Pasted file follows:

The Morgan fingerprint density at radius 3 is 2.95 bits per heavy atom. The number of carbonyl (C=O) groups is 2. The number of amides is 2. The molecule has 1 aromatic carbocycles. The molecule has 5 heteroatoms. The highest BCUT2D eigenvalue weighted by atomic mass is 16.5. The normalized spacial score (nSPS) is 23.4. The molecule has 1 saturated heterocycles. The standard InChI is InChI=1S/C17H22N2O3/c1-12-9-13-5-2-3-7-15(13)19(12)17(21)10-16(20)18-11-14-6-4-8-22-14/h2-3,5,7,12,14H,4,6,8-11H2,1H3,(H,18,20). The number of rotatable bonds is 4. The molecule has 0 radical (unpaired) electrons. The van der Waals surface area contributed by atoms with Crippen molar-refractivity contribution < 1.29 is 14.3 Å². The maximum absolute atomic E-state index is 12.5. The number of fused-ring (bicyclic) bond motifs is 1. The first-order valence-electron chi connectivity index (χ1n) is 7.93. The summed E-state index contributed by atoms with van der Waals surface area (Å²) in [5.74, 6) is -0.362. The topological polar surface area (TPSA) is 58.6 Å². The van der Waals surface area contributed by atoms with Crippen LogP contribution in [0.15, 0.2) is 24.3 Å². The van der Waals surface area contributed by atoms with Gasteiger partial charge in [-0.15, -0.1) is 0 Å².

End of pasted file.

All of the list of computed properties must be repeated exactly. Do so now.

The Morgan fingerprint density at radius 3 is 2.95 bits per heavy atom. The number of carbonyl (C=O) groups is 2. The number of amides is 2. The molecule has 1 aromatic carbocycles. The molecule has 5 heteroatoms. The highest BCUT2D eigenvalue weighted by atomic mass is 16.5. The normalized spacial score (nSPS) is 23.4. The molecule has 1 saturated heterocycles. The standard InChI is InChI=1S/C17H22N2O3/c1-12-9-13-5-2-3-7-15(13)19(12)17(21)10-16(20)18-11-14-6-4-8-22-14/h2-3,5,7,12,14H,4,6,8-11H2,1H3,(H,18,20). The number of rotatable bonds is 4. The molecule has 0 radical (unpaired) electrons. The van der Waals surface area contributed by atoms with Crippen molar-refractivity contribution < 1.29 is 14.3 Å². The maximum absolute atomic E-state index is 12.5. The number of fused-ring (bicyclic) bond motifs is 1. The first-order valence-electron chi connectivity index (χ1n) is 7.93. The summed E-state index contributed by atoms with van der Waals surface area (Å²) in [5.74, 6) is -0.362. The topological polar surface area (TPSA) is 58.6 Å². The van der Waals surface area contributed by atoms with Crippen LogP contribution in [0.15, 0.2) is 24.3 Å². The van der Waals surface area contributed by atoms with Gasteiger partial charge in [-0.15, -0.1) is 0 Å².